A FAREWELL TO ARMS by Ernest Hemingway

“You’re just tired, darling. You’ll be fine.” The carriage pulled up before the hotel. Some one came out to take our bags.

“I feel all right,” I said. We were down on the pavement going into the hotel.

“I know you’ll be all right. You’re just tired. You’ve been up a long time.”

“Anyhow we’re here.”

“Yes, we’re really here.”

We followed the boy with the bags into the hotel.



That fall the snow came very late. We lived in a brown wooden house in the pine trees on the side of the mountain and at night there was frost so that there was thin ice over the water in the two pitchers on the dresser in the morning. Mrs. Guttingen came into the room early in the morning to shut the windows and started a fire in the tall porcelain stove. The pine wood crackled and sparked and then the fire roared in the stove and the second time Mrs. Guttingen came into the room she brought big chunks of wood for the fire and a pitcher of hot water. When the room was warm she brought in breakfast. Sitting up in bed eating breakfast we could see the lake and the mountains across the lake on the French side. There was snow on the tops of the mountains and the lake was a gray steel-blue.

Outside, in front of the chalet a road went up the mountain. The wheel ruts and ridges were iron hard with the frost, and the road climbed steadily through the forest and up and around the mountain to where there were meadows, and barns and cabins in the meadows at the edge of the woods looking across the valley. The valley was deep and there was a stream at the bottom that flowed down into the lake and when the wind blew across the valley you could hear the stream in the rocks.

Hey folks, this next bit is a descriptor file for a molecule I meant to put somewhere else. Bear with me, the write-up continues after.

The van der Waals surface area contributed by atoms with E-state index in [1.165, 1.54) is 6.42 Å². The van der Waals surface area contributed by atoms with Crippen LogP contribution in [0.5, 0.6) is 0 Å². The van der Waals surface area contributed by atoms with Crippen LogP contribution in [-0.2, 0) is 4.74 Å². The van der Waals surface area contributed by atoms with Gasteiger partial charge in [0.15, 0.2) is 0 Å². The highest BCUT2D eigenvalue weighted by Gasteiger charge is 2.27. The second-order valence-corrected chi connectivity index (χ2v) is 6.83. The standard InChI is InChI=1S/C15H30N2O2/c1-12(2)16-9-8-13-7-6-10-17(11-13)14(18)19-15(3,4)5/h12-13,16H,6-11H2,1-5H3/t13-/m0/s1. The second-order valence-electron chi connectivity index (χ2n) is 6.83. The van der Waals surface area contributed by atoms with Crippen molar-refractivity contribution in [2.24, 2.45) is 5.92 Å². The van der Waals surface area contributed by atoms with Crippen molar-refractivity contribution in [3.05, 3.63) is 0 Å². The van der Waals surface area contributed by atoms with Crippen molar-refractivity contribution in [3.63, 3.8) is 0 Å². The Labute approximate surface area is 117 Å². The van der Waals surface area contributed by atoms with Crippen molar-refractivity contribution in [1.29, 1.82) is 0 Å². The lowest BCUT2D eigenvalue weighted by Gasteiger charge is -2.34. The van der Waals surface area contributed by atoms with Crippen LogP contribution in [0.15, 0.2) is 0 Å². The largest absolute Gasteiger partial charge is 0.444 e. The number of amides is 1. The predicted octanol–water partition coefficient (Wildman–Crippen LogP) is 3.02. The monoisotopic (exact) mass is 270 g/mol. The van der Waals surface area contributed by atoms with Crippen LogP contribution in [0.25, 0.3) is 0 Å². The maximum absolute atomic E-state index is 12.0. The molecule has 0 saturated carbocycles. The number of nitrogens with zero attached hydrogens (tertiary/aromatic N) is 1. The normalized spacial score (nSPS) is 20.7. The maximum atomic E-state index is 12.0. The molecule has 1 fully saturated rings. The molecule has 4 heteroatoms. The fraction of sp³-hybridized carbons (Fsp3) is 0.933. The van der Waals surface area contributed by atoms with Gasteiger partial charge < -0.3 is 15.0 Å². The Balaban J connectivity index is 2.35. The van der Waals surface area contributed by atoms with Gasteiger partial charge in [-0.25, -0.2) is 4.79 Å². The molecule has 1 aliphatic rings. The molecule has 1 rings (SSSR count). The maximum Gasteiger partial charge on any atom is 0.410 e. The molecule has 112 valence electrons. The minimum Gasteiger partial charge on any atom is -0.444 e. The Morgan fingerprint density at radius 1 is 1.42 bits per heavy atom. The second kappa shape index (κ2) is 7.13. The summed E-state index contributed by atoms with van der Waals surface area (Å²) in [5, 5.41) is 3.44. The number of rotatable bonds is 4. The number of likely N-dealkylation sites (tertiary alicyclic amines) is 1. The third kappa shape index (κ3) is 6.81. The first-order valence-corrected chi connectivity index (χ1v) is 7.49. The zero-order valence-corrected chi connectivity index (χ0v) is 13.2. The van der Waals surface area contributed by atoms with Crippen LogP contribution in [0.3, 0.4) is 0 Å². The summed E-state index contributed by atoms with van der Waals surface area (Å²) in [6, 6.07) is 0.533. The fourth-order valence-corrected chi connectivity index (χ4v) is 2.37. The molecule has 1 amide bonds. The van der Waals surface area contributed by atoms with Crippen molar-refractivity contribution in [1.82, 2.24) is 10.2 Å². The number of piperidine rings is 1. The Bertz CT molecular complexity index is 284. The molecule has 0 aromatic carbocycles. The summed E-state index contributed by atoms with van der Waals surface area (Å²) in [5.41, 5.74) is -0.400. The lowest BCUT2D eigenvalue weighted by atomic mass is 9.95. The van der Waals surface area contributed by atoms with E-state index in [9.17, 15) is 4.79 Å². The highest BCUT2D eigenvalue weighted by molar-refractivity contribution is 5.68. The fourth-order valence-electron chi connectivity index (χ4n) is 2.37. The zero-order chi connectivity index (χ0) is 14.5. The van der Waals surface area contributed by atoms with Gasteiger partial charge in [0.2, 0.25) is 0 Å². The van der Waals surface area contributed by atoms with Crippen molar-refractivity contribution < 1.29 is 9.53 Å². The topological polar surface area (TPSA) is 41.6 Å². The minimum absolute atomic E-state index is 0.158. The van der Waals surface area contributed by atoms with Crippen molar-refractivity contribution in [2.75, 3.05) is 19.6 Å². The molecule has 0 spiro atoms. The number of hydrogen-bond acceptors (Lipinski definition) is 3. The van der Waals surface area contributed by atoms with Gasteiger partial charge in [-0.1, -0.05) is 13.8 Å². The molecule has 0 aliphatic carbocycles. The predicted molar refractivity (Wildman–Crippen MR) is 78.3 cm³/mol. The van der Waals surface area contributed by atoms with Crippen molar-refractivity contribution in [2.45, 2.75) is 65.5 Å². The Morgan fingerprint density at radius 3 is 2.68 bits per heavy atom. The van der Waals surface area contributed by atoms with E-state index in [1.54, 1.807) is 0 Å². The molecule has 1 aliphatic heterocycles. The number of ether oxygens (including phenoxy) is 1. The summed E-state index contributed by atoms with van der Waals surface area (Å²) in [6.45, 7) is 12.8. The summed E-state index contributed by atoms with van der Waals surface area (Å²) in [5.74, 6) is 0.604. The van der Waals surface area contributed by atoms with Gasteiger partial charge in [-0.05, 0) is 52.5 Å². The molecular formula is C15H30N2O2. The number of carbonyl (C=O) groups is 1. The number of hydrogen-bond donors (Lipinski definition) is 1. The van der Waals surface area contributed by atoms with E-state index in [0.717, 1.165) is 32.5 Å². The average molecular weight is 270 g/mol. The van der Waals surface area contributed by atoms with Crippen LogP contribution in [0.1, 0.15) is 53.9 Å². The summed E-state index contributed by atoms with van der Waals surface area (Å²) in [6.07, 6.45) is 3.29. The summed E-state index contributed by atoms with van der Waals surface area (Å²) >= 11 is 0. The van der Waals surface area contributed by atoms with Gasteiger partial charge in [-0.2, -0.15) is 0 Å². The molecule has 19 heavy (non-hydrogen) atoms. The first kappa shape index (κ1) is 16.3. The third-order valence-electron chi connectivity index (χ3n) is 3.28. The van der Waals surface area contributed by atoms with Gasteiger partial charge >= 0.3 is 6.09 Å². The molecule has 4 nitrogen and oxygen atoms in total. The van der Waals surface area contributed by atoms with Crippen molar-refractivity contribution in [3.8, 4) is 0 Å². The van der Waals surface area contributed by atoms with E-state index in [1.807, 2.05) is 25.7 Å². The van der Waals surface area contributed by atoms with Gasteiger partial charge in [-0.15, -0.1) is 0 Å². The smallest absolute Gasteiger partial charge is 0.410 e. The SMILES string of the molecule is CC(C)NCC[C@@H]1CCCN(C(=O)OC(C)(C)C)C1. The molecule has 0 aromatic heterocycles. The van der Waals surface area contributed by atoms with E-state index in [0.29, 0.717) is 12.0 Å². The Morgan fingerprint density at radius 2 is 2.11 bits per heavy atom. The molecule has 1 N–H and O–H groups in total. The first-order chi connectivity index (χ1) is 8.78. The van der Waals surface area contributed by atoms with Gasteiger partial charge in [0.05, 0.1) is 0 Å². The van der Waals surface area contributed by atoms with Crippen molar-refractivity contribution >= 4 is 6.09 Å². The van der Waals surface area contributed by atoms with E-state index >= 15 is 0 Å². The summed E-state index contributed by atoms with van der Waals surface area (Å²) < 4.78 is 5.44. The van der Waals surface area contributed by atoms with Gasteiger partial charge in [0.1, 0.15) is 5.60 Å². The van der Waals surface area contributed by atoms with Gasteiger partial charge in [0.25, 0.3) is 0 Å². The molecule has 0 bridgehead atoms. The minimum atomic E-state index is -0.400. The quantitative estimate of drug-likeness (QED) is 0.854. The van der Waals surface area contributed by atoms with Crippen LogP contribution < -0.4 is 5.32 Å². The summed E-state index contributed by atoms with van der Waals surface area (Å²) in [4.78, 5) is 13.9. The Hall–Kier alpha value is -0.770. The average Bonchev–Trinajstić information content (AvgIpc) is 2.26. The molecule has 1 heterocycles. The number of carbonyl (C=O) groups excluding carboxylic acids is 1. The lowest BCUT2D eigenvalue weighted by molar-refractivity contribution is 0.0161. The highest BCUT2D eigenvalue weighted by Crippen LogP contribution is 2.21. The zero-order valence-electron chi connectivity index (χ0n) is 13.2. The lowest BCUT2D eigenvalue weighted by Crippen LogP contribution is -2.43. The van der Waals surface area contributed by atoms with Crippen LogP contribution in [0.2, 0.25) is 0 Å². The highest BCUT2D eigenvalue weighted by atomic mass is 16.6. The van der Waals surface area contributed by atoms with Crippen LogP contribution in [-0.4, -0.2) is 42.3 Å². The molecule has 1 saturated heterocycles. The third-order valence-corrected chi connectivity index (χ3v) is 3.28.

Sometimes we went off the road and on a path through the pine forest. The floor of the forest was soft to walk on; the frost did not harden it as it did the road. But we did not mind the hardness of the road because we had nails in the soles and heels of our boots and the heel nails bit on the frozen ruts and with nailed boots it was good walking on the road and invigorating. But it was lovely walking in the woods.

In front of the house where we lived the mountain went down steeply to the little plain along the lake and we sat on the porch of the house in the sun and saw the winding of the road down the mountain-side and the terraced vineyards on the side of the lower mountain, the vines all dead now for the winter and the fields divided by stone walls, and below the vineyards the houses of the town on the narrow plain along the lake shore. There was an island with two trees on the lake and the trees looked like the double sails of a fishing-boat. The mountains were sharp and steep on the other side of the lake and down at the end of the lake was the plain of the Rhone Valley flat between the two ranges of mountains; and up the valley where the mountains cut it off was the Dent du Midi. It was a high snowy mountain and it dominated the valley but it was so far away that it did not make a shadow.

When the sun was bright we ate lunch on the porch but the rest of the time we ate upstairs in a small room with plain wooden walls and a big stove in the corner. We bought books and magazines in the town and a copy of “Hoyle” and learned many two-handed card games. The small room with the stove was our living-room. There were two comfortable chairs and a table for books and magazines and we played cards on the dining-table when it was cleared away. Mr. and Mrs. Guttingen lived downstairs and we would hear them talking sometimes in the evening and they were very happy together too. He had been a headwaiter and she had worked as maid in the same hotel and they had saved their money to buy this place. They had a son who was studying to be a headwaiter. He was at a hotel in Zurich. Downstairs there was a parlor where they sold wine and beer, and sometimes in the evening we would hear carts stop outside on the road and men come up the steps to go in the parlor to drink wine.

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Categories: Hemingway, Ernest